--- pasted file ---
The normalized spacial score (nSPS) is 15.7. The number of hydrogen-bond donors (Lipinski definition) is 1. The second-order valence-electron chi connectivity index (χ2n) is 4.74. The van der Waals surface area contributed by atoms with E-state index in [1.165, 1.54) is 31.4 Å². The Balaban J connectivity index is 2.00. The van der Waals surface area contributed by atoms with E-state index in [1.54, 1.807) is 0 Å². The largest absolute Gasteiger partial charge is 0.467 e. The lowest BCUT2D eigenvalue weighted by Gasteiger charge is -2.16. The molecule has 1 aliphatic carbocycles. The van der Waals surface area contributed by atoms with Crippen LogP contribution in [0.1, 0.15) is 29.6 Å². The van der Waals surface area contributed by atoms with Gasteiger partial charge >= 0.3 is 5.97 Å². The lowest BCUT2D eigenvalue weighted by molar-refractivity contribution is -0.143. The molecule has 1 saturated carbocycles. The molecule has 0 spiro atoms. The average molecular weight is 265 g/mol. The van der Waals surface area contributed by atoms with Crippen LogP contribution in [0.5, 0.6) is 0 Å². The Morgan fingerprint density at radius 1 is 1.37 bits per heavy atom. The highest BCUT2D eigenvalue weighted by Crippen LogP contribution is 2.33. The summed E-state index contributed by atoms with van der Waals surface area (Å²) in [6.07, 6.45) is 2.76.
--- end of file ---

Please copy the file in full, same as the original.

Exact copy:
The normalized spacial score (nSPS) is 15.7. The number of hydrogen-bond donors (Lipinski definition) is 1. The second-order valence-electron chi connectivity index (χ2n) is 4.74. The van der Waals surface area contributed by atoms with E-state index in [1.165, 1.54) is 31.4 Å². The Balaban J connectivity index is 2.00. The van der Waals surface area contributed by atoms with E-state index in [1.54, 1.807) is 0 Å². The largest absolute Gasteiger partial charge is 0.467 e. The lowest BCUT2D eigenvalue weighted by Gasteiger charge is -2.16. The molecule has 1 aliphatic carbocycles. The van der Waals surface area contributed by atoms with Crippen LogP contribution in [0.1, 0.15) is 29.6 Å². The van der Waals surface area contributed by atoms with Gasteiger partial charge >= 0.3 is 5.97 Å². The lowest BCUT2D eigenvalue weighted by molar-refractivity contribution is -0.143. The molecule has 1 saturated carbocycles. The molecule has 0 spiro atoms. The average molecular weight is 265 g/mol. The van der Waals surface area contributed by atoms with Crippen LogP contribution in [0.5, 0.6) is 0 Å². The Morgan fingerprint density at radius 1 is 1.37 bits per heavy atom. The highest BCUT2D eigenvalue weighted by Crippen LogP contribution is 2.33. The summed E-state index contributed by atoms with van der Waals surface area (Å²) in [6.07, 6.45) is 2.76.